Tax Reform Means Cuts For States
WASHINGTON – Budget cuts to Medicaid and other federal programs that state and local governments depend on are included in the budget resolution congressional Republicans are considering as their blueprint to enable tax reform.
The federal budget cuts would be used to help pay for tax cuts under their blueprint, adding a second setback for state and local governments already facing the prospect of losing the federal deduction for state and local taxes.
Michael Leachman, director of state fiscal research for the Center on Budget and Policy Priorities, which supports social safety net programs, called the proposed budget cuts the elimination of SALT deduction “a big one-two punch.”
“At the same you would be shifting huge new costs to states and localities, you would be restricting their ability to raise new revenue to deal with the fallout,’’ Leachman said.
House Republicans approved their budget resolution last week
in a 219-206 vote with 18 GOP lawmakers joining Democrats in opposition.
The Senate’s budget resolution was approved by the Senate Budget Committee in a partisan vote last week. It is expected to receive a floor vote later this month.
The two chambers will need The two chambers will need to reconcile their differences and pass a joint budget resolution in order to move ahead with the fall legislative priority of enacting tax reform.
Both budget resolutions would trim non-defense discretionary spending in the 2018 fiscal year that began Oct. 1. Those programs are currently operating under a temporary measure that expires Dec. 8, so Congress would have to enact spending cuts after point. A budget resolution for the 2018 fiscal year also will enable Senate Republicans to waive the 60-vote super-majority required under its rules and pass tax reform by a simple majority.
That’s the same process Senate Republicans used over the summer in a failed bid to repeal the 2010 Affordable Care Act, commonly referred to as Obamacare. Municipal bond market experts are monitoring the debate over tax reform for its impact, especially the effort to preserve the tax deduction for state and local taxes.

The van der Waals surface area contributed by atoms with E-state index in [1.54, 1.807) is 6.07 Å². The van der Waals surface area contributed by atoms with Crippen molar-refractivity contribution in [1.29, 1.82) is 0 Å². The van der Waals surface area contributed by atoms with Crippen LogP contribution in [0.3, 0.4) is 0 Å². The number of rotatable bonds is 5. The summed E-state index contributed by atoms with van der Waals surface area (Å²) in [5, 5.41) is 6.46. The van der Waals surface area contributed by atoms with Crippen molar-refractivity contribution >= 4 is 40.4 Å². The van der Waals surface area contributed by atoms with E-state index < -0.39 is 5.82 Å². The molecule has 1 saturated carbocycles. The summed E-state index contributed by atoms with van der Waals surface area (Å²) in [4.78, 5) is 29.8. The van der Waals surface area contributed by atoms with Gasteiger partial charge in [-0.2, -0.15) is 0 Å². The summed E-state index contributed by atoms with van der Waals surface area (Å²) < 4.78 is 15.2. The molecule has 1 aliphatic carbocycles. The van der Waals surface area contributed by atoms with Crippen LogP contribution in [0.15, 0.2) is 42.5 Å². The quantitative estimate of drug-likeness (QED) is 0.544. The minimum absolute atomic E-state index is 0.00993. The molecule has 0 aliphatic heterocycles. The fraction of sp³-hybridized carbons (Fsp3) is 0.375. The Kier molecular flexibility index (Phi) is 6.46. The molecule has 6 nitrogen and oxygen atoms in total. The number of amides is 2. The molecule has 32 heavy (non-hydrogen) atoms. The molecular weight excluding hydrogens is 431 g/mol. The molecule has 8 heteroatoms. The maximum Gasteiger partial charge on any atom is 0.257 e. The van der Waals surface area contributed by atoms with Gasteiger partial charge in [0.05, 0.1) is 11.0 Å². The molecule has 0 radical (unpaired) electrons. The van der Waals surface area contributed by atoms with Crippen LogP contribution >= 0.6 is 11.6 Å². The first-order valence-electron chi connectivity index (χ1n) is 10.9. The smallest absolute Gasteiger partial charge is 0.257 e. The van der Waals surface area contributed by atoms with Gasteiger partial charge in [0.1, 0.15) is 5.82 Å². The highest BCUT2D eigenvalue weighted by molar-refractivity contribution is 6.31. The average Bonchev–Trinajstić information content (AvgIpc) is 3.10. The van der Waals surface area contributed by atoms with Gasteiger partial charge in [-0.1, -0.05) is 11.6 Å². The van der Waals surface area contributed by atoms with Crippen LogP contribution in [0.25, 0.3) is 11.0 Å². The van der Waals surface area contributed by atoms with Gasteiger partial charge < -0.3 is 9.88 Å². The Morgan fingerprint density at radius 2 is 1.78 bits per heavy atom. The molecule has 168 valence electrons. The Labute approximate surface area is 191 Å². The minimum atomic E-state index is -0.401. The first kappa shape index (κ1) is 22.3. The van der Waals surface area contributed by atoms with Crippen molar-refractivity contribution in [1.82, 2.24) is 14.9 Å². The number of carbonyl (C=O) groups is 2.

“At a time of massive income and wealth inequality, the Republican budget takes from the middle class and those in need, and gives huge tax breaks to the wealthiest people in this country,” Sen. Bernie Sanders, I-Vt., said Sept. 29.
Sanders, the ranking minority member of the Senate Budget Committee, accused Republicans of using the proposed cuts that include almost $500 billion in Medicare, to “give billionaires, including the Trump family, huge tax breaks.”
Sanders estimated that Medicaid, which is the largest single source of federal aid to the states, would be cut by $1 trillion over the next decade.
The Senate and House resolutions both call for spending cuts over the next decade with the Senate version cutting non-defense discretionary spending by $800 billion and House cutting $1.4 trillion, Leachman said.
Domestic spending priorities such as border security, research and the FBI are less likely to be targeted for cuts than support for state and local programs such as K-through-12 education and police and fire departments, Leachman said.
The House version instructs 11 committees to achieve at least $203 billion in mandatory savings and reforms over 10 years to entitlement programs. The Senate resolution allows $1.5 trillion in new deficit spending over the coming decade, which the House version does not do.
The feud between Sen. Bob Corker, R-Tenn. and President Trump that erupted into public view over the weekend could help derail the plan for new deficit spending and force the Senate to take the same approach as the House. Corker has vowed to not support any plan that increases the deficit.
Trump said Tuesday he doesn’t think his differences with Corker will affect tax reform.
“The people of this country want tax cuts. They want lower taxes,” Trump said. ◽